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Moratorium Will Not Affect Residential and Land for Sale Listings in SL

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By : John Cutts    99 or more times read
The moratorium on foreclosure sales implemented by several major lenders all around the U.S. will not affect the land for sale listings and foreclosed residential property market of St. Louis, Missouri, according to housing industry experts.

Although the freeze on foreclosure sales will give a temporary reprieve to homeowners facing possible foreclosures, experts have stated that the condition of Saint Louis foreclosure list and other foreclosed property listings in the rest of the state will remain the same. They explained that this is so because the moratorium does not apply to the housing market of Missouri, although it does apply to Illinois.

Market analysts have stated that properties under Missouri foreclosure list will continue to be sold and bought in most local areas as the temporary freeze on selling implemented by Ally Financial and JPMorgan Chase only applies to regions that require an order from a judge to pursue foreclosure.

Home buyers interested to find home foreclosures listings can continue doing business in the state, experts have added. However, there are some areas that will be affected as Bank of America has decided to impose a freeze on all U.S. states regardless of whether there is a judicial foreclosure process in place or not, which means that Missouri is included.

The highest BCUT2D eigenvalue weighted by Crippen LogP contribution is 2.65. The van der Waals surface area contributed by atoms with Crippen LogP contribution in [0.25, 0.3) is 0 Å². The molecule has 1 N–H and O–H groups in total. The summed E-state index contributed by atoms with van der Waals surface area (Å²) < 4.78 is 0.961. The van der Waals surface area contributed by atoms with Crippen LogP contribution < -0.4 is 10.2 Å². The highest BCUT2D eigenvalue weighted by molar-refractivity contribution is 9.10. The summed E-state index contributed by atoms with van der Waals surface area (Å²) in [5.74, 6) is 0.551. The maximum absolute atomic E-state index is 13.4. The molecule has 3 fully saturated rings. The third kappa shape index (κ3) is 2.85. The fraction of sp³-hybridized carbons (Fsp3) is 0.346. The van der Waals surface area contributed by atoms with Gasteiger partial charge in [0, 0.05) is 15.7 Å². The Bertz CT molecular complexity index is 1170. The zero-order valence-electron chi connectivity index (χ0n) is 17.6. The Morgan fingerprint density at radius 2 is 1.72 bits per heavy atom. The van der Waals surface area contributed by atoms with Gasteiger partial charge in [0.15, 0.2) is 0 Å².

The buying and selling of foreclosed residential properties and land for sale listings in the area would have been affected at a much larger scale if all lenders have included all 50 U.S. states in their moratorium. However, the call of Illinois Attorney General Lisa Madigan to mortgage companies to temporarily halt foreclosures in Illinois might affect some parts of St. Louis.

Along with the three major mortgage companies, PNC Bank and Litton Loan Servicing also reportedly imposed a temporary hold on some foreclosure sales, although PNC has yet to issue a statement confirming this move.

Meanwhile, realtors in Missouri have stated that if a big number of mortgage firms follow in the footsteps of Bank of America, Ally and JPMorgan, prices of dwellings and properties under land for sale listings in the state might climb, although this would just be a temporary thing since the moratorium will be eventually lifted and foreclosures will return to the selling market.
John Cutts has been educated in the finer points of the foreclosure market over 5 years.

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